However, this does not mean that DAWN Canada and its members are not concerned about mature women with disabilities – most of us will get there. Our disabilities may become more severe as we age and we are more likely to have more than one disability. According to Statistics Canada – 30% of individuals with disabilities who are over 65 have two disabilities, while only 23% have only one. Among those under 34, 55% have only one.
For some of us, our disabilities accelerate our aging. One respondent who has a spinal cord injury finds this difficult. She is in her late thirties but looks a decade older and men her age see her as too old. Fortunately, she is well educated and has an excellent, well-paying job. Yet she is still finding it a struggle to maintain a positive self-image in a society that reveres and values youth.
As we age, we again are more vulnerable to abuse and neglect. Elder abuse, called by the terrifyingly accurate term ‘Granny Bashing” in England, is not a new phenomenon, although little research has been done on it. None of the women I interviewed were over 50, but some had witnessed elder abuse. Shirley lived in a group home for four years. There were older women there and she told us what she had seen.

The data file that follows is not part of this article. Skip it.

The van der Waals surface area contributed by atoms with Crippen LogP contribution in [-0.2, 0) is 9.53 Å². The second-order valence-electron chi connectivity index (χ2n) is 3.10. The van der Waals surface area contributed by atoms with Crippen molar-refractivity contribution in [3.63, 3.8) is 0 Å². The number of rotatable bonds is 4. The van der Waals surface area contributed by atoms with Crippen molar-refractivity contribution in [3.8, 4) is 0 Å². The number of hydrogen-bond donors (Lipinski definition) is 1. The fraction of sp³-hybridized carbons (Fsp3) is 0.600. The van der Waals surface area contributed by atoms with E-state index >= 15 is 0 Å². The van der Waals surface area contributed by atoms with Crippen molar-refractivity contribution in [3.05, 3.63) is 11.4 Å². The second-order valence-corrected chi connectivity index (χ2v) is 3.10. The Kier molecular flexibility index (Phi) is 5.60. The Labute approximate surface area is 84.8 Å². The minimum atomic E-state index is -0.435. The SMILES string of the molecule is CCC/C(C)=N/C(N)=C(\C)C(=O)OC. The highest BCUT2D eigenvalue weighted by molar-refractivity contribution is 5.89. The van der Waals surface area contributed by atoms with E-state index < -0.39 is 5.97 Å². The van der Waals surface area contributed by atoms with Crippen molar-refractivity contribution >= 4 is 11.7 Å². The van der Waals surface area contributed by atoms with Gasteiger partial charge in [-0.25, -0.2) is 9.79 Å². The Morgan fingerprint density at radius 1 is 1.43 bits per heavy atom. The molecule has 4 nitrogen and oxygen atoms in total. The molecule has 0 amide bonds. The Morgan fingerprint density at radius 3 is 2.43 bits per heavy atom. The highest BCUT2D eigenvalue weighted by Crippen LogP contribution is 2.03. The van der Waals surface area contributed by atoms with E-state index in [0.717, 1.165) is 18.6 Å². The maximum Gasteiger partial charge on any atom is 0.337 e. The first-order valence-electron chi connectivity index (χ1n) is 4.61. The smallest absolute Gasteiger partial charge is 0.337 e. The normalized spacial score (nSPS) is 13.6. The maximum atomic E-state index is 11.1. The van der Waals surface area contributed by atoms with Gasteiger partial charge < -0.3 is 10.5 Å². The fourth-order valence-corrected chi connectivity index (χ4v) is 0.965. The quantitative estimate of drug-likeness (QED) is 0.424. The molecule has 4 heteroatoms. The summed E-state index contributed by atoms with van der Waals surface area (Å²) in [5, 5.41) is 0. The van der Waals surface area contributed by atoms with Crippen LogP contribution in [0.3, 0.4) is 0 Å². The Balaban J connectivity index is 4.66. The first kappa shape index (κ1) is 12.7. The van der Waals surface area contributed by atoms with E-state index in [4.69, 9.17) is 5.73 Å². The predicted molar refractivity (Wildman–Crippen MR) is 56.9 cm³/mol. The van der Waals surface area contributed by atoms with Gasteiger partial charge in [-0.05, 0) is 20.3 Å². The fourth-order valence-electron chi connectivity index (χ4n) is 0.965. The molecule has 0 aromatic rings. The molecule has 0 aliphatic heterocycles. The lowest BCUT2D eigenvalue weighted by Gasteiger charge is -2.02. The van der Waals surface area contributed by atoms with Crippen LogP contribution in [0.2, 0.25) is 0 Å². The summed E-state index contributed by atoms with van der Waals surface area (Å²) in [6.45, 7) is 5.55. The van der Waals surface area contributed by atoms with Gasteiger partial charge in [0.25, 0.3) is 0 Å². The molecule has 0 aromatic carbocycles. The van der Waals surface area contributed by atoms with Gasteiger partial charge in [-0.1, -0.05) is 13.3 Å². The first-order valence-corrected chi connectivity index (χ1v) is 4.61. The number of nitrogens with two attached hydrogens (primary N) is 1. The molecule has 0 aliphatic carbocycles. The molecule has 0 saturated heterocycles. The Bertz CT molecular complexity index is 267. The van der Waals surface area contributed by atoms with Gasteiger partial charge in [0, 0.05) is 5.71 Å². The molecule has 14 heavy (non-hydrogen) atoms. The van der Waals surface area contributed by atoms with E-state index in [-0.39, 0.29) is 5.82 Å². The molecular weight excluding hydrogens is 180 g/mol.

I saw a lot of abuse in the group home. People were neglected, some were beaten. They just put my grandma in a home. They wanted to put her in the same one I’d been in. I went down on my knees, and begged my uncles not to. I saw people in there who had ‘accidents’ and they wouldn’t change them all day. If a person annoyed the staff, they just ignored them. (from notes of the interview)
Yet for some of us, maturity may bring acceptance, and increased self-esteem. We may learn to stop envying others, and come to terms with our bodies and our disabilities. WE may accept aids that we spurned during years when we were willing to suffer to appear as ‘normally’ as possible. As one woman put it, ‘I just got a wheelchair, and I use it when going a distance. After all these years of not wanting to be disabled, I finally got a wheelchair and I’m much more comfortable.” We are less isolated in our disabilities as we age; Statistics Canada indicates that rates of disability increase from 5% in children under six to 45% among adults aged 65 and older. Our age mates are acquiring canes and hearing aids and we are no longer stigmatized as ‘other’. Everyone gets a pension, so living on one bears less stigma. Our entire age group may not be valued by society, but we are less alone. It may be easier to come to terms with our disabilities and to value our experience and ourselves.